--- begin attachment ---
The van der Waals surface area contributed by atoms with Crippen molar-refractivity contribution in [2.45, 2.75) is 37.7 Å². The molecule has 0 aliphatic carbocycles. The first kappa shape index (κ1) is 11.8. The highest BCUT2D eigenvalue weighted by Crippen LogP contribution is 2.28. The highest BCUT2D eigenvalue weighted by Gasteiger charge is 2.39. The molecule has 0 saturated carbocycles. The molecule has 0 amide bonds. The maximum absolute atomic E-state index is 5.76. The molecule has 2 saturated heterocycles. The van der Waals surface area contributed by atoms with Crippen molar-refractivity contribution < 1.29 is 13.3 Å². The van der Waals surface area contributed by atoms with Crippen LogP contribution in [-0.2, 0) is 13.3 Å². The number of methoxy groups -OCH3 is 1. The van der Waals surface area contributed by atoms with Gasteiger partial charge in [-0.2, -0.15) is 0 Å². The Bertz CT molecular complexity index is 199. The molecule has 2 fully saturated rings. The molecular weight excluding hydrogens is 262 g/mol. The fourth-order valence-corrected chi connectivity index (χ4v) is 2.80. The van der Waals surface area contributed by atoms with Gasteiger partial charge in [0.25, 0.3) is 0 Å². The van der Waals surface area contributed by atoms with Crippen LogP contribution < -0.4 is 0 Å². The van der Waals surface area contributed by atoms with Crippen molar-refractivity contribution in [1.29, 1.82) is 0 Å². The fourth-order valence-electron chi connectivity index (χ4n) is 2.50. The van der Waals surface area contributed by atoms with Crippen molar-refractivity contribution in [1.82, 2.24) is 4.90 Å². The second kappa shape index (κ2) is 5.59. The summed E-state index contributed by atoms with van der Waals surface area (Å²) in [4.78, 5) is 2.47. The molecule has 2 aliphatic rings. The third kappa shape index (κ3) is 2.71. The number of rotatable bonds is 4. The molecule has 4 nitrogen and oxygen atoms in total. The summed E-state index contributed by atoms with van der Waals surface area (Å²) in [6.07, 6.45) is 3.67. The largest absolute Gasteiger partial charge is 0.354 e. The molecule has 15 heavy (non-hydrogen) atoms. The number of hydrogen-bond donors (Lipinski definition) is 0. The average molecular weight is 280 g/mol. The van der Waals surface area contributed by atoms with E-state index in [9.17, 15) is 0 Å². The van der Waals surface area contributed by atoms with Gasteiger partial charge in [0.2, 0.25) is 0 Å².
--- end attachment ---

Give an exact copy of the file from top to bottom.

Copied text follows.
The van der Waals surface area contributed by atoms with Crippen molar-refractivity contribution in [2.45, 2.75) is 37.7 Å². The molecule has 0 aliphatic carbocycles. The first kappa shape index (κ1) is 11.8. The highest BCUT2D eigenvalue weighted by Crippen LogP contribution is 2.28. The highest BCUT2D eigenvalue weighted by Gasteiger charge is 2.39. The molecule has 0 saturated carbocycles. The molecule has 0 amide bonds. The maximum absolute atomic E-state index is 5.76. The molecule has 2 saturated heterocycles. The van der Waals surface area contributed by atoms with Crippen molar-refractivity contribution < 1.29 is 13.3 Å². The van der Waals surface area contributed by atoms with Crippen LogP contribution in [-0.2, 0) is 13.3 Å². The number of methoxy groups -OCH3 is 1. The van der Waals surface area contributed by atoms with Gasteiger partial charge in [-0.2, -0.15) is 0 Å². The Bertz CT molecular complexity index is 199. The molecule has 2 fully saturated rings. The molecular weight excluding hydrogens is 262 g/mol. The fourth-order valence-corrected chi connectivity index (χ4v) is 2.80. The van der Waals surface area contributed by atoms with Gasteiger partial charge in [0.25, 0.3) is 0 Å². The van der Waals surface area contributed by atoms with Crippen LogP contribution < -0.4 is 0 Å². The van der Waals surface area contributed by atoms with Crippen molar-refractivity contribution in [1.29, 1.82) is 0 Å². The fourth-order valence-electron chi connectivity index (χ4n) is 2.50. The van der Waals surface area contributed by atoms with Crippen molar-refractivity contribution in [1.82, 2.24) is 4.90 Å². The second kappa shape index (κ2) is 5.59. The summed E-state index contributed by atoms with van der Waals surface area (Å²) in [4.78, 5) is 2.47. The molecule has 2 aliphatic rings. The third kappa shape index (κ3) is 2.71. The number of rotatable bonds is 4. The molecule has 4 nitrogen and oxygen atoms in total. The summed E-state index contributed by atoms with van der Waals surface area (Å²) in [6.07, 6.45) is 3.67. The largest absolute Gasteiger partial charge is 0.354 e. The molecule has 15 heavy (non-hydrogen) atoms. The number of hydrogen-bond donors (Lipinski definition) is 0. The average molecular weight is 280 g/mol. The van der Waals surface area contributed by atoms with E-state index in [9.17, 15) is 0 Å². The van der Waals surface area contributed by atoms with Gasteiger partial charge in [0.2, 0.25) is 0 Å².